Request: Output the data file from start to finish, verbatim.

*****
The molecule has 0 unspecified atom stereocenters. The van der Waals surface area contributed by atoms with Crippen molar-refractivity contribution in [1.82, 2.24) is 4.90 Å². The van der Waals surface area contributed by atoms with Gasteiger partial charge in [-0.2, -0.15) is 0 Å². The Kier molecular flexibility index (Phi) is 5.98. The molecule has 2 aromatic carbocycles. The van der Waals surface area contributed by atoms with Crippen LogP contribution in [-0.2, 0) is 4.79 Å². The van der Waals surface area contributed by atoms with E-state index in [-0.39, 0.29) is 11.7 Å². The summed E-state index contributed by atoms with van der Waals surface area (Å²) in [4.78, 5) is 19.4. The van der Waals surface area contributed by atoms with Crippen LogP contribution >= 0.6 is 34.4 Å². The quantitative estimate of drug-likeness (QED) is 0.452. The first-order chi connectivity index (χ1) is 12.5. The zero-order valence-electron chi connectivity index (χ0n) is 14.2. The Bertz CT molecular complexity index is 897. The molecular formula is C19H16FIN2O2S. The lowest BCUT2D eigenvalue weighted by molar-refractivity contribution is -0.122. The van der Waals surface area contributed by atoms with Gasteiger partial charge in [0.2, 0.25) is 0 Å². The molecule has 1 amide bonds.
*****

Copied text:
The molecule has 0 unspecified atom stereocenters. The van der Waals surface area contributed by atoms with Crippen molar-refractivity contribution in [1.82, 2.24) is 4.90 Å². The van der Waals surface area contributed by atoms with Gasteiger partial charge in [-0.2, -0.15) is 0 Å². The Kier molecular flexibility index (Phi) is 5.98. The molecule has 2 aromatic carbocycles. The van der Waals surface area contributed by atoms with Crippen LogP contribution in [-0.2, 0) is 4.79 Å². The van der Waals surface area contributed by atoms with E-state index in [-0.39, 0.29) is 11.7 Å². The summed E-state index contributed by atoms with van der Waals surface area (Å²) in [4.78, 5) is 19.4. The van der Waals surface area contributed by atoms with Crippen LogP contribution >= 0.6 is 34.4 Å². The quantitative estimate of drug-likeness (QED) is 0.452. The first-order chi connectivity index (χ1) is 12.5. The zero-order valence-electron chi connectivity index (χ0n) is 14.2. The Bertz CT molecular complexity index is 897. The molecular formula is C19H16FIN2O2S. The lowest BCUT2D eigenvalue weighted by molar-refractivity contribution is -0.122. The van der Waals surface area contributed by atoms with Gasteiger partial charge in [0.2, 0.25) is 0 Å². The molecule has 1 amide bonds.